The only consolation prize for the plebs not in the initial bunch is a virtual tour of Circles and Hangouts and Huddles. Then it’s time to log back into Facebook—the real Faceook. Google had better hurry up.
Late yesterday afternoon, just as I was bemoaning Google’s exclusivity–what’s a social network after all with only a handful of people allowed in (well, high school…)—I logged onto Google+ for what seemed like the millionth time. The site asked me for my name and birth date and suddenly I found myself within the walls of Google+. When my co-worker tried, she still could not get in. I wasn’t exactly sure why or how, but less than 26 hours after Hope told me she was “hanging out,” Google had heeded my cries. I was one of the cool kids. +1 for Google.
I may have gotten onto the site because of the online form I filled out. More likely, I got one for the very same reason that I got Hope’s “hanging out” email—she had placed me in one of her Circles.
A disclaimer on my Google+ screen explained the situation to me: “You’re part of a small group of people who are helping to test Google+. When you share something with people who are not yet able to use Google+, they will receive it via email but won’t be able to comment or engage with the content like other Google+ users. They’ll be able to join Google+ as we let more users in over time.” The site seemed to be opening up even further, giving me the capability to invite anyone else. But hours later, the invitation button had mysteriously vanished from the right-hand side of my screen.
My first evening on Google+ was spent organizing friends and family members into Circles and browsing through the photos and information that my fellow early-adopting friends had posted. What I appeals to me most about the site are not the Circles, however, but how clean and professional it looks. For years, Facebook was for the younger generation and now, even as parents and grandparents have logged on, it hasn’t lost some of that youthful stigma. No one wants to be caught on Facebook at work.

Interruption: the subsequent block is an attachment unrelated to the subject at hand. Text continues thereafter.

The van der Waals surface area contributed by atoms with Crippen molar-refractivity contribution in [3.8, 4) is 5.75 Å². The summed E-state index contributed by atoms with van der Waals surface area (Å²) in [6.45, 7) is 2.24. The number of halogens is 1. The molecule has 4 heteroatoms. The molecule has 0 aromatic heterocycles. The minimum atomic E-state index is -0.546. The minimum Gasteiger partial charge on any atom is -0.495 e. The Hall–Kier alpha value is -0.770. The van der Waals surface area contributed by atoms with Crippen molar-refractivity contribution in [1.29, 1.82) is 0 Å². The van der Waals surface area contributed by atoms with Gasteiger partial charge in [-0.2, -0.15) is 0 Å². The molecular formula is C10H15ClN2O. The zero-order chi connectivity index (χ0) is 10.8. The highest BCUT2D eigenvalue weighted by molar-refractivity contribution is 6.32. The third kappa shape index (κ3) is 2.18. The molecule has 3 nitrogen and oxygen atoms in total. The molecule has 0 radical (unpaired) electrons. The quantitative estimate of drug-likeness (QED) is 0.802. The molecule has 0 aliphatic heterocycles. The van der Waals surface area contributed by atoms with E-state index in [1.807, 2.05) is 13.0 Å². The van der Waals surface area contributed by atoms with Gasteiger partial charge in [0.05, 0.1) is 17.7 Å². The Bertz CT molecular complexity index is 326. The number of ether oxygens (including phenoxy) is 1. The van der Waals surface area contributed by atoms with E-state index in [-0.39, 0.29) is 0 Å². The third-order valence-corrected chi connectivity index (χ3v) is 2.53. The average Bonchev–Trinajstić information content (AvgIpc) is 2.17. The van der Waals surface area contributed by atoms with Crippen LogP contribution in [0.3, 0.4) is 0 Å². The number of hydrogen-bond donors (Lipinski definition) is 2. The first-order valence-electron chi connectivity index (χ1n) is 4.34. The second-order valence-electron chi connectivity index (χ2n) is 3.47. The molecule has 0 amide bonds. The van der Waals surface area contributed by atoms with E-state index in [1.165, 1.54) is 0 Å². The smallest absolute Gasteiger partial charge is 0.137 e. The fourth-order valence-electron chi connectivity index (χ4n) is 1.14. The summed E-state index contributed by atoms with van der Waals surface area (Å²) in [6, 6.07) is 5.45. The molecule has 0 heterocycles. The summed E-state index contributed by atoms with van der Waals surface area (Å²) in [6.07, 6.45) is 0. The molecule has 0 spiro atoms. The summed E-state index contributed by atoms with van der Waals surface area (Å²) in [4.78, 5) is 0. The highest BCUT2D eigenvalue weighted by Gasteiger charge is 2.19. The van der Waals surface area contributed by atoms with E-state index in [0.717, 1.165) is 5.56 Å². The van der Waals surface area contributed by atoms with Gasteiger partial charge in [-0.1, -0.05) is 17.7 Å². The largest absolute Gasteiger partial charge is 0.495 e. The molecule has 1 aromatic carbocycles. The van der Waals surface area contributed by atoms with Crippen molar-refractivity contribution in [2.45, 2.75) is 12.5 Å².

The same won’t be true with Google+. Google chat has already had a similar effect on instant messaging, taking programs like AOL Instant Messenger and Yahoo! Chat and tucking them neatly and unobtrusively into your email box. Many offices, far from shunning it, now use Gchat to communicate.
Google+ has the same potential to revolutionize social networking, to force us to realize that sharing images and websites and chatting face to face with email contacts is not a distraction but a twenty-first century reality—just as important as checking email or keeping a calendar, the two tabs that fall next to “Zara+” on the black toolbar that now stretches across the top of my Google Chrome web browser. Apple has synchronized our products, allowing our computers, phones, tablets, and music players to interact and interrelate. Google has now synchronized our social and professional lives.
But, I better get back to Zara+. I’m trying to plan my first Hangout. Let me know if you’re interested. We’ll meet in front of our computer screens at 3:54 PM.